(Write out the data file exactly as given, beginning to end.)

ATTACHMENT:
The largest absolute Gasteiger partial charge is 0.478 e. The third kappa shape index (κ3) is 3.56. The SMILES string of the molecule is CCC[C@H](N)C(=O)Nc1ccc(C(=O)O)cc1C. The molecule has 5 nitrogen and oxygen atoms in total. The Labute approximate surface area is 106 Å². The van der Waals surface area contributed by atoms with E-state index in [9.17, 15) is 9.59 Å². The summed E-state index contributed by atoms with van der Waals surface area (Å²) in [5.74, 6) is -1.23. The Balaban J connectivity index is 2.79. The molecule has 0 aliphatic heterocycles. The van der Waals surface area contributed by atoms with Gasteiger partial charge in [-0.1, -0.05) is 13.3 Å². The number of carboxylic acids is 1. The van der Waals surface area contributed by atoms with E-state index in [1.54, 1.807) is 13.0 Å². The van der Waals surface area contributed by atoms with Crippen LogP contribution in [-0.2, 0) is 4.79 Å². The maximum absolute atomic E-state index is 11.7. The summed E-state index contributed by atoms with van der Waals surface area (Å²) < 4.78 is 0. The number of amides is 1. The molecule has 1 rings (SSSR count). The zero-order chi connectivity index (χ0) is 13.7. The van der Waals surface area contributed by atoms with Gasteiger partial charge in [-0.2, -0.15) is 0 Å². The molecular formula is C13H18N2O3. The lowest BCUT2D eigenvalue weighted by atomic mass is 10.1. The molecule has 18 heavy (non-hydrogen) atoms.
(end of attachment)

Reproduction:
The largest absolute Gasteiger partial charge is 0.478 e. The third kappa shape index (κ3) is 3.56. The SMILES string of the molecule is CCC[C@H](N)C(=O)Nc1ccc(C(=O)O)cc1C. The molecule has 5 nitrogen and oxygen atoms in total. The Labute approximate surface area is 106 Å². The van der Waals surface area contributed by atoms with E-state index in [9.17, 15) is 9.59 Å². The summed E-state index contributed by atoms with van der Waals surface area (Å²) in [5.74, 6) is -1.23. The Balaban J connectivity index is 2.79. The molecule has 0 aliphatic heterocycles. The van der Waals surface area contributed by atoms with Gasteiger partial charge in [-0.1, -0.05) is 13.3 Å². The number of carboxylic acids is 1. The van der Waals surface area contributed by atoms with E-state index in [1.54, 1.807) is 13.0 Å². The van der Waals surface area contributed by atoms with Crippen LogP contribution in [-0.2, 0) is 4.79 Å². The maximum absolute atomic E-state index is 11.7. The summed E-state index contributed by atoms with van der Waals surface area (Å²) < 4.78 is 0. The number of amides is 1. The molecule has 1 rings (SSSR count). The zero-order chi connectivity index (χ0) is 13.7. The van der Waals surface area contributed by atoms with Gasteiger partial charge in [-0.2, -0.15) is 0 Å². The molecular formula is C13H18N2O3. The lowest BCUT2D eigenvalue weighted by atomic mass is 10.1. The molecule has 18 heavy (non-hydrogen) atoms.